It’s hard to see how I have a right to seek and enjoy in another country asylum from persecution, unless at least one other country is under an obligation to provide me with asylum. Article 14 is unique in the Declaration: all the others lay obligations on the State in which the citizen is currently residing. Article 14 lays obligations on States towards people who are not citizens of those States, and have never paid taxes nor made contributions to the economy, culture or society of those States. It’s not actually clear that, in this world, Article 14 would make it out of the starting gate.

Article 14 talks about “persecution”, and the in the context of the Declaration that persecutor must be a State. Not another tribe, ganglord, drug dealer, preacher, village, evil relative or neighbour. So States are not obliged by Article 14 to take in people fleeing from tribal warfare, or religious warfare, unless one side has the backing of the State. Nor are States obliged to take in people whose lives are being made awful by overt gang lords or covert gangsters dressed in religious ideology. Most of the violence that people are fleeing is perpetrated by gangs-by-other-names, most of which are funded by blackmail, extortion, drug-running and supply, theft of oil, diamonds and other resources, and mis-appropriation of Western aid money. This is no different - one circumstance excepted - from the medieval times in Europe when Swiss mercenaries would prosecute what were actually economic wars for miscellaneous princes (of all ranks).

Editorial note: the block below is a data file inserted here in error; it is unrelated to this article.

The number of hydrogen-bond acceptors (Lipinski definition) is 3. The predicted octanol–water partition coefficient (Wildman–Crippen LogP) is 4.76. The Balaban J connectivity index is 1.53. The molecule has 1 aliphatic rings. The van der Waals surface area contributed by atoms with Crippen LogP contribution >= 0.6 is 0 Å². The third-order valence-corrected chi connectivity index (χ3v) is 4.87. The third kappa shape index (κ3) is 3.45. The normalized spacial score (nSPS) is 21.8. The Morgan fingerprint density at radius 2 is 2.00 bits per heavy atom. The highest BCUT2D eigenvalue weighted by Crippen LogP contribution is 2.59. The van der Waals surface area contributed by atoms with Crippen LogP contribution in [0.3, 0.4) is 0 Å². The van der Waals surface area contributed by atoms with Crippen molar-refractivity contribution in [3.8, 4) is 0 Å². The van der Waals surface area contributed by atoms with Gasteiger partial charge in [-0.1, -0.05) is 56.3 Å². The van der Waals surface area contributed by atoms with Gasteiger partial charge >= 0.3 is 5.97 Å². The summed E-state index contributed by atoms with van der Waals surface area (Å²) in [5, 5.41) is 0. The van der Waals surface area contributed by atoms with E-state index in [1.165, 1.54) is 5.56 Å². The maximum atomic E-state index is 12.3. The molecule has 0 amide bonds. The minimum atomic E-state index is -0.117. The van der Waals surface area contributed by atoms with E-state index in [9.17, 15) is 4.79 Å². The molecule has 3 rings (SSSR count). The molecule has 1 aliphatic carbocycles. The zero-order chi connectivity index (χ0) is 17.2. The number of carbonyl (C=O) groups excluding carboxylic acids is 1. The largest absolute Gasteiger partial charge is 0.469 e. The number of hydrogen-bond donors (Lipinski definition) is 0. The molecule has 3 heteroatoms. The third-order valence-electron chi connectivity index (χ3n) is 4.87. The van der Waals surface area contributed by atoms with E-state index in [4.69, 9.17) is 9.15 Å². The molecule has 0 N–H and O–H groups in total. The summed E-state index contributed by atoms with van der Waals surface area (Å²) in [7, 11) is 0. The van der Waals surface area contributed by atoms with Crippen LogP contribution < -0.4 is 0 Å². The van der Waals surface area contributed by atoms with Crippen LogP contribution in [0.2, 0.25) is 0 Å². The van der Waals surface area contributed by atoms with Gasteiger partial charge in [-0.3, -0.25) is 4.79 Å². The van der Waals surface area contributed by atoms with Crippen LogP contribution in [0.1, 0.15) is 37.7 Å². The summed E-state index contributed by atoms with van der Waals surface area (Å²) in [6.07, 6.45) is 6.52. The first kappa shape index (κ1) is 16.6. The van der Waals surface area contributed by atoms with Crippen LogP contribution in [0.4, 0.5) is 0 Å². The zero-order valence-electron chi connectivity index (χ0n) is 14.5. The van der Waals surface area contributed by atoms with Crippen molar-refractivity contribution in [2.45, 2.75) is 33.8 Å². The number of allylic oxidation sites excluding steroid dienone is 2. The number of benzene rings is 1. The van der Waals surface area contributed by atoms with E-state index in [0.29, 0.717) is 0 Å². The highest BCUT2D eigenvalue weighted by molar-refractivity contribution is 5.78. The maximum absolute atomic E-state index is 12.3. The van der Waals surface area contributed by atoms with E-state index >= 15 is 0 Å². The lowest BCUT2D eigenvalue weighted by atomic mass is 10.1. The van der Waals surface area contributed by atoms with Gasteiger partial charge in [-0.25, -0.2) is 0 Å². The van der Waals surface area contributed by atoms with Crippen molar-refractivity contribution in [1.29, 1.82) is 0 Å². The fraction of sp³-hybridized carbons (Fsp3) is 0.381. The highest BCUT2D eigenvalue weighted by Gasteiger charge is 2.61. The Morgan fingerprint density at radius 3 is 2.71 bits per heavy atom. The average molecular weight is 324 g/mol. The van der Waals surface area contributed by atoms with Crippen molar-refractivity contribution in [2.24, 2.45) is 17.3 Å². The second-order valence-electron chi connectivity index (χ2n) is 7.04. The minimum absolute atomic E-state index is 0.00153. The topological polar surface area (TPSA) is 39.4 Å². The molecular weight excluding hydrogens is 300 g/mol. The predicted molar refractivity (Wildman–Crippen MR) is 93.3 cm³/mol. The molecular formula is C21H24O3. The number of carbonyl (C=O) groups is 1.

What the victims of such violence are supposed to do is fight back. That’s what they did in the medieval times, when the Swiss mercenaries had swords and daggers, and the peasants had pitchforks. Today the bad guys have Kalashnikovs and the good guys still have pitchforks. Nobody is going to stay and fight when they will be slaughtered from twenty yards away. I don’t have an answer for that, but I am pretty sure that letting every good guy into the banliues isn’t the answer.

Governments have a duty to protect the borders of their countries and the interests of their current citizens. This precedes all the other duties. Western governments must therefore ask if it is in the interests of their current citizens that a steady stream of refugees should take up residence in their countries. This is why The Economist talked about "500 million wealthy europeans”, so as to make it seem like a minor inconvenience. But in fact, there may be 500 million Europeans, only about 150 million of them work, and many of the younger ones work for salaries which make it impossible for them to afford a roof of their own over their heads, at least in the UK. These “wealthy” people are living in economies with huge current-account deficits, and national debts so large that were interest rates ever to rise to 5% again, their Governments would have severe problems paying their interest charges. The simple truth is that Europe cannot afford to train and employ all of those current citizens who want or are capable of working. Most European countries now have large underclasses of people who do not speak the native language and belong to cultures which do not encourage education even for the men. Bluntly, Europe is full, and has been for a long time. Governments who let in more refugees who will be sheltered and fed from already-overstretched taxes are simply failing in their prime duty.